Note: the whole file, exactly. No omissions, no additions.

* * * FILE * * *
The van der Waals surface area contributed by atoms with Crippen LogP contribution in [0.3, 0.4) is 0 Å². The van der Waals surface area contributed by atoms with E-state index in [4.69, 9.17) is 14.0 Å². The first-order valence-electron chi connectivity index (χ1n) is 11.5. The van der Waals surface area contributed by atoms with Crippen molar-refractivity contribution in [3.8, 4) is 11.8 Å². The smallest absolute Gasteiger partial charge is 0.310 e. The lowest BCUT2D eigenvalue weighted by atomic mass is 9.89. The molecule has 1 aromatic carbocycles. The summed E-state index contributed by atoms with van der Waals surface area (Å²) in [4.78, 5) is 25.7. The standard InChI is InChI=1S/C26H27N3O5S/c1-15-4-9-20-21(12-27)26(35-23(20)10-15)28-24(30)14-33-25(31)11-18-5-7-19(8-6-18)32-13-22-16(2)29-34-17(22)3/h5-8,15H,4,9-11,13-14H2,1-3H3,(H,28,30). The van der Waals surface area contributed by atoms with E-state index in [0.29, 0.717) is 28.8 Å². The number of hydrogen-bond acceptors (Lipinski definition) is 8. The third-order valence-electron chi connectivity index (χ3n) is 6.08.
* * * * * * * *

The van der Waals surface area contributed by atoms with Crippen LogP contribution in [0.3, 0.4) is 0 Å². The van der Waals surface area contributed by atoms with E-state index in [4.69, 9.17) is 14.0 Å². The first-order valence-electron chi connectivity index (χ1n) is 11.5. The van der Waals surface area contributed by atoms with Crippen molar-refractivity contribution in [3.8, 4) is 11.8 Å². The smallest absolute Gasteiger partial charge is 0.310 e. The lowest BCUT2D eigenvalue weighted by atomic mass is 9.89. The molecule has 1 aromatic carbocycles. The summed E-state index contributed by atoms with van der Waals surface area (Å²) in [4.78, 5) is 25.7. The standard InChI is InChI=1S/C26H27N3O5S/c1-15-4-9-20-21(12-27)26(35-23(20)10-15)28-24(30)14-33-25(31)11-18-5-7-19(8-6-18)32-13-22-16(2)29-34-17(22)3/h5-8,15H,4,9-11,13-14H2,1-3H3,(H,28,30). The van der Waals surface area contributed by atoms with E-state index in [0.29, 0.717) is 28.8 Å². The number of hydrogen-bond acceptors (Lipinski definition) is 8. The third-order valence-electron chi connectivity index (χ3n) is 6.08.